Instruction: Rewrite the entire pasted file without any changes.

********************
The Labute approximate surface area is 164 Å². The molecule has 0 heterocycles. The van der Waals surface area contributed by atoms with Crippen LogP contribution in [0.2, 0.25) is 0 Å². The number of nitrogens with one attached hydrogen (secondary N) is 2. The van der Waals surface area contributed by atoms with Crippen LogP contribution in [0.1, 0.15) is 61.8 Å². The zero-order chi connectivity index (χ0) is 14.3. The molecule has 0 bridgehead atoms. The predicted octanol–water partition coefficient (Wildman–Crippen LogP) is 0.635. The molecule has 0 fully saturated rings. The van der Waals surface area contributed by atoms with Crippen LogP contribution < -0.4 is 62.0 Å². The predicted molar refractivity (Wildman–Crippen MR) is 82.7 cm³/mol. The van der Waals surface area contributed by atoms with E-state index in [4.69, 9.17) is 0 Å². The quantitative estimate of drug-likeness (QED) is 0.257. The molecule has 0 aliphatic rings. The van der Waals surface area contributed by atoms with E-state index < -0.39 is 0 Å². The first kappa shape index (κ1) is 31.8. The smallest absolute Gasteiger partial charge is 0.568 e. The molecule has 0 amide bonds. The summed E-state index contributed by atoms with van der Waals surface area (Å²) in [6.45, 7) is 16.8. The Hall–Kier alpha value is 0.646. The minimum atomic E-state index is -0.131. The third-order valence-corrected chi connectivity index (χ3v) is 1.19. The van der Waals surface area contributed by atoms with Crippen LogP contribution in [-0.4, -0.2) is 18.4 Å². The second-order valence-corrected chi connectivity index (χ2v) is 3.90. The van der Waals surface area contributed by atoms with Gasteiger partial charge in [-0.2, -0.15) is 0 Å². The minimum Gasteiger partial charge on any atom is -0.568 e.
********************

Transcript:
The Labute approximate surface area is 164 Å². The molecule has 0 heterocycles. The van der Waals surface area contributed by atoms with Crippen LogP contribution in [0.2, 0.25) is 0 Å². The number of nitrogens with one attached hydrogen (secondary N) is 2. The van der Waals surface area contributed by atoms with Crippen LogP contribution in [0.1, 0.15) is 61.8 Å². The zero-order chi connectivity index (χ0) is 14.3. The molecule has 0 bridgehead atoms. The predicted octanol–water partition coefficient (Wildman–Crippen LogP) is 0.635. The molecule has 0 fully saturated rings. The van der Waals surface area contributed by atoms with Crippen LogP contribution < -0.4 is 62.0 Å². The predicted molar refractivity (Wildman–Crippen MR) is 82.7 cm³/mol. The van der Waals surface area contributed by atoms with E-state index in [4.69, 9.17) is 0 Å². The quantitative estimate of drug-likeness (QED) is 0.257. The molecule has 0 aliphatic rings. The van der Waals surface area contributed by atoms with E-state index < -0.39 is 0 Å². The first kappa shape index (κ1) is 31.8. The smallest absolute Gasteiger partial charge is 0.568 e. The molecule has 0 amide bonds. The summed E-state index contributed by atoms with van der Waals surface area (Å²) in [6.45, 7) is 16.8. The Hall–Kier alpha value is 0.646. The minimum atomic E-state index is -0.131. The third-order valence-corrected chi connectivity index (χ3v) is 1.19. The van der Waals surface area contributed by atoms with Crippen LogP contribution in [-0.4, -0.2) is 18.4 Å². The second-order valence-corrected chi connectivity index (χ2v) is 3.90. The van der Waals surface area contributed by atoms with Gasteiger partial charge in [-0.2, -0.15) is 0 Å². The minimum Gasteiger partial charge on any atom is -0.568 e.